Distinguished philosopher Hilary Putnam, who is also a practicing Jew, questions the thought of three major Jewish philosophers of the 20th century-Franz Rosenzweig, Martin Buber, and Emmanuel Levinas-to help him reconcile the philosophical and religious sides of his life. An additional presence in the book is Ludwig Wittgenstein, who, although not a practicing Jew, thought about religion in ways that Putnam juxtaposes to the views of Rosenzweig, Buber, and Levinas. Putnam explains the leading ideas of each of these great thinkers, bringing out what, in his opinion, constitutes the decisive intellectual and spiritual contributions of each of them. Although the religion discussed is Judaism, the depth and originality of these philosophers, as incisively interpreted by Putnam, make their thought nothing less than a guide to life.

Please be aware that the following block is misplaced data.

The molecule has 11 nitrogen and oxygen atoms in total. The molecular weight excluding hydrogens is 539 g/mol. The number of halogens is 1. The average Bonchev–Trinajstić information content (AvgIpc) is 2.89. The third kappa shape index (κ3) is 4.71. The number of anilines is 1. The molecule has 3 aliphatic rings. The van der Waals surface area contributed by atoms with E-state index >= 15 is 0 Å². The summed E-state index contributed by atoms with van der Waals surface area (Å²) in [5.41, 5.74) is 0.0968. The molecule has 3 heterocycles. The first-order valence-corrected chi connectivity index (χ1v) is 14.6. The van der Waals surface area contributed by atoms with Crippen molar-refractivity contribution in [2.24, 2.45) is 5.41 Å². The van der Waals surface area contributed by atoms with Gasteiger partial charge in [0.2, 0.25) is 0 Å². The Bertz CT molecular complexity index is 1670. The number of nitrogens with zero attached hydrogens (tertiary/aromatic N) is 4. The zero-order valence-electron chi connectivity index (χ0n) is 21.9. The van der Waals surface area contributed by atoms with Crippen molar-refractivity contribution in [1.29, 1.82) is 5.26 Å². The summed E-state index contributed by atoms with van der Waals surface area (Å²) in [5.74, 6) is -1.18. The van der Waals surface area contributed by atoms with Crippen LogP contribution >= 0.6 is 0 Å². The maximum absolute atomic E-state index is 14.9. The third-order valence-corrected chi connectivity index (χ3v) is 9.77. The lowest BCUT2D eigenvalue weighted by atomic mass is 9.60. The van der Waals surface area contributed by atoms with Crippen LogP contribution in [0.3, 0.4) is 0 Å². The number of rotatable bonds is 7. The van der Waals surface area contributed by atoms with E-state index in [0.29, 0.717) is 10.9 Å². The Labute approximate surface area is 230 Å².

Hilary Putnam is Cogan University Professor in the Department of Philosophy, Emeritus, at Harvard University. His most recent books include Pragmatism: An Open Question, The Threefold Cord, Ethics without Ontology, and Words and Life.
Contents Preface Introduction (Autobiographical) 1. Rosenzweig and Wittgenstein 2. Rosenzweig on Revelation and Romance 3. What I and Thou Is Really Saying 4. Levinas on What Is Demanded of Us Afterword Notes